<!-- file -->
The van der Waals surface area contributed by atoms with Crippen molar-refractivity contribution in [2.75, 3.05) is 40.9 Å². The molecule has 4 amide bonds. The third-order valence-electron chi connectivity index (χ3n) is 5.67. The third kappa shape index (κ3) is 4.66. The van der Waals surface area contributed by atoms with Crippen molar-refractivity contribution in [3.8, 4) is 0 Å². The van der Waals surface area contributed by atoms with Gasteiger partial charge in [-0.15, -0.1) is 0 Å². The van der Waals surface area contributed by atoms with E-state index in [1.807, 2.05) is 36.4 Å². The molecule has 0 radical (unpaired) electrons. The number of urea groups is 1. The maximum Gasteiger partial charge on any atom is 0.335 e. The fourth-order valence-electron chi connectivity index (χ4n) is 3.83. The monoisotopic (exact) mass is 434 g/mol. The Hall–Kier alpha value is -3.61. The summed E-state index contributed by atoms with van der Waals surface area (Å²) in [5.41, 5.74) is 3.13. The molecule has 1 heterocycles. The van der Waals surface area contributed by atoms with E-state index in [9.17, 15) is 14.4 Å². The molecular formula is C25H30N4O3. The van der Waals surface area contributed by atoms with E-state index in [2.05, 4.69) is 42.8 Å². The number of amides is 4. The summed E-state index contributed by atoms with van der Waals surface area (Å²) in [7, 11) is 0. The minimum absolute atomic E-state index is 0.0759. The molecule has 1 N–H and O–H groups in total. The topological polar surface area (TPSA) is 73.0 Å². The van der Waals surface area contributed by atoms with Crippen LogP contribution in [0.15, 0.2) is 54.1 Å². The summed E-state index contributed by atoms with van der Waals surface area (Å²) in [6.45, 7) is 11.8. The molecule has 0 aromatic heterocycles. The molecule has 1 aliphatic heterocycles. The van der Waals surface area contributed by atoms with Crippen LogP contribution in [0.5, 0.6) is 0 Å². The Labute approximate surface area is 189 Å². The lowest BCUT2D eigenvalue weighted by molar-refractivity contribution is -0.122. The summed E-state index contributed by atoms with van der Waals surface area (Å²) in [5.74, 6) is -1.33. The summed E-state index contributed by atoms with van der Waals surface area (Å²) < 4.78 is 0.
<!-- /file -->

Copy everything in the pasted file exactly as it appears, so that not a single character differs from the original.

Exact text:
The van der Waals surface area contributed by atoms with Crippen molar-refractivity contribution in [2.75, 3.05) is 40.9 Å². The molecule has 4 amide bonds. The third-order valence-electron chi connectivity index (χ3n) is 5.67. The third kappa shape index (κ3) is 4.66. The van der Waals surface area contributed by atoms with Crippen molar-refractivity contribution in [3.8, 4) is 0 Å². The van der Waals surface area contributed by atoms with Gasteiger partial charge in [-0.15, -0.1) is 0 Å². The van der Waals surface area contributed by atoms with E-state index in [1.807, 2.05) is 36.4 Å². The molecule has 0 radical (unpaired) electrons. The number of urea groups is 1. The maximum Gasteiger partial charge on any atom is 0.335 e. The fourth-order valence-electron chi connectivity index (χ4n) is 3.83. The monoisotopic (exact) mass is 434 g/mol. The Hall–Kier alpha value is -3.61. The summed E-state index contributed by atoms with van der Waals surface area (Å²) in [5.41, 5.74) is 3.13. The molecule has 1 heterocycles. The van der Waals surface area contributed by atoms with E-state index in [9.17, 15) is 14.4 Å². The molecular formula is C25H30N4O3. The van der Waals surface area contributed by atoms with E-state index in [2.05, 4.69) is 42.8 Å². The number of amides is 4. The summed E-state index contributed by atoms with van der Waals surface area (Å²) in [7, 11) is 0. The minimum absolute atomic E-state index is 0.0759. The molecule has 1 N–H and O–H groups in total. The topological polar surface area (TPSA) is 73.0 Å². The van der Waals surface area contributed by atoms with Crippen LogP contribution in [0.15, 0.2) is 54.1 Å². The summed E-state index contributed by atoms with van der Waals surface area (Å²) in [6.45, 7) is 11.8. The molecule has 0 aromatic heterocycles. The molecule has 1 aliphatic heterocycles. The van der Waals surface area contributed by atoms with Crippen LogP contribution in [0.5, 0.6) is 0 Å². The Labute approximate surface area is 189 Å². The lowest BCUT2D eigenvalue weighted by molar-refractivity contribution is -0.122. The summed E-state index contributed by atoms with van der Waals surface area (Å²) in [5.74, 6) is -1.33. The summed E-state index contributed by atoms with van der Waals surface area (Å²) < 4.78 is 0.